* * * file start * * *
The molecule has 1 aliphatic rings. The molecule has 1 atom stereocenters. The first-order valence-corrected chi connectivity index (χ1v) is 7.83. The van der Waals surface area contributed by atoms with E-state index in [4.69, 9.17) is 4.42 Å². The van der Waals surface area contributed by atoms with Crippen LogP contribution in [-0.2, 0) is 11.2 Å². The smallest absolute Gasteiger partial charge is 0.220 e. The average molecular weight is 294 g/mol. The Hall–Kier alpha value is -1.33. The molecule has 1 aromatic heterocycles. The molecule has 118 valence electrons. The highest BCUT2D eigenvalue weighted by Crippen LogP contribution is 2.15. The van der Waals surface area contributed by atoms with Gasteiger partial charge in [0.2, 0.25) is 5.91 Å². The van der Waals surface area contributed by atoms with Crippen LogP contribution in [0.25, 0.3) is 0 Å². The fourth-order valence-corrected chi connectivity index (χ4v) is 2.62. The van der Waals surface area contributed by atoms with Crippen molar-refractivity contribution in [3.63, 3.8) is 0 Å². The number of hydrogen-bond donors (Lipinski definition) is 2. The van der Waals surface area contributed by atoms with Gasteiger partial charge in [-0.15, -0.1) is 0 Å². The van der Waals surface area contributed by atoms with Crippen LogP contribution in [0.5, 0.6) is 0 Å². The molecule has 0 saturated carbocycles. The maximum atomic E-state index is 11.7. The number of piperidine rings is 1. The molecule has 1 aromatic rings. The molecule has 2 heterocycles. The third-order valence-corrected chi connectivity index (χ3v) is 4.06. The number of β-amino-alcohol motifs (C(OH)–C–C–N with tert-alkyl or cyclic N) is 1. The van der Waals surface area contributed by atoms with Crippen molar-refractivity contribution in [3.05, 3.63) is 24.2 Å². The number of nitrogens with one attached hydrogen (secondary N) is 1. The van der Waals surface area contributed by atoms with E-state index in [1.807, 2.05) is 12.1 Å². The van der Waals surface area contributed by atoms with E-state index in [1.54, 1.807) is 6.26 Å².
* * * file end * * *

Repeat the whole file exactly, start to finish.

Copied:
The molecule has 1 aliphatic rings. The molecule has 1 atom stereocenters. The first-order valence-corrected chi connectivity index (χ1v) is 7.83. The van der Waals surface area contributed by atoms with E-state index in [4.69, 9.17) is 4.42 Å². The van der Waals surface area contributed by atoms with Crippen LogP contribution in [-0.2, 0) is 11.2 Å². The smallest absolute Gasteiger partial charge is 0.220 e. The average molecular weight is 294 g/mol. The Hall–Kier alpha value is -1.33. The molecule has 1 aromatic heterocycles. The molecule has 118 valence electrons. The highest BCUT2D eigenvalue weighted by Crippen LogP contribution is 2.15. The van der Waals surface area contributed by atoms with Gasteiger partial charge in [0.2, 0.25) is 5.91 Å². The van der Waals surface area contributed by atoms with Crippen LogP contribution in [0.25, 0.3) is 0 Å². The fourth-order valence-corrected chi connectivity index (χ4v) is 2.62. The van der Waals surface area contributed by atoms with Crippen molar-refractivity contribution in [3.63, 3.8) is 0 Å². The number of hydrogen-bond donors (Lipinski definition) is 2. The van der Waals surface area contributed by atoms with Gasteiger partial charge in [-0.15, -0.1) is 0 Å². The van der Waals surface area contributed by atoms with Crippen LogP contribution in [0.5, 0.6) is 0 Å². The molecule has 0 saturated carbocycles. The maximum atomic E-state index is 11.7. The number of piperidine rings is 1. The molecule has 1 aromatic rings. The molecule has 2 heterocycles. The third-order valence-corrected chi connectivity index (χ3v) is 4.06. The number of β-amino-alcohol motifs (C(OH)–C–C–N with tert-alkyl or cyclic N) is 1. The van der Waals surface area contributed by atoms with Crippen molar-refractivity contribution in [3.05, 3.63) is 24.2 Å². The number of nitrogens with one attached hydrogen (secondary N) is 1. The van der Waals surface area contributed by atoms with E-state index in [1.807, 2.05) is 12.1 Å². The van der Waals surface area contributed by atoms with E-state index in [1.54, 1.807) is 6.26 Å².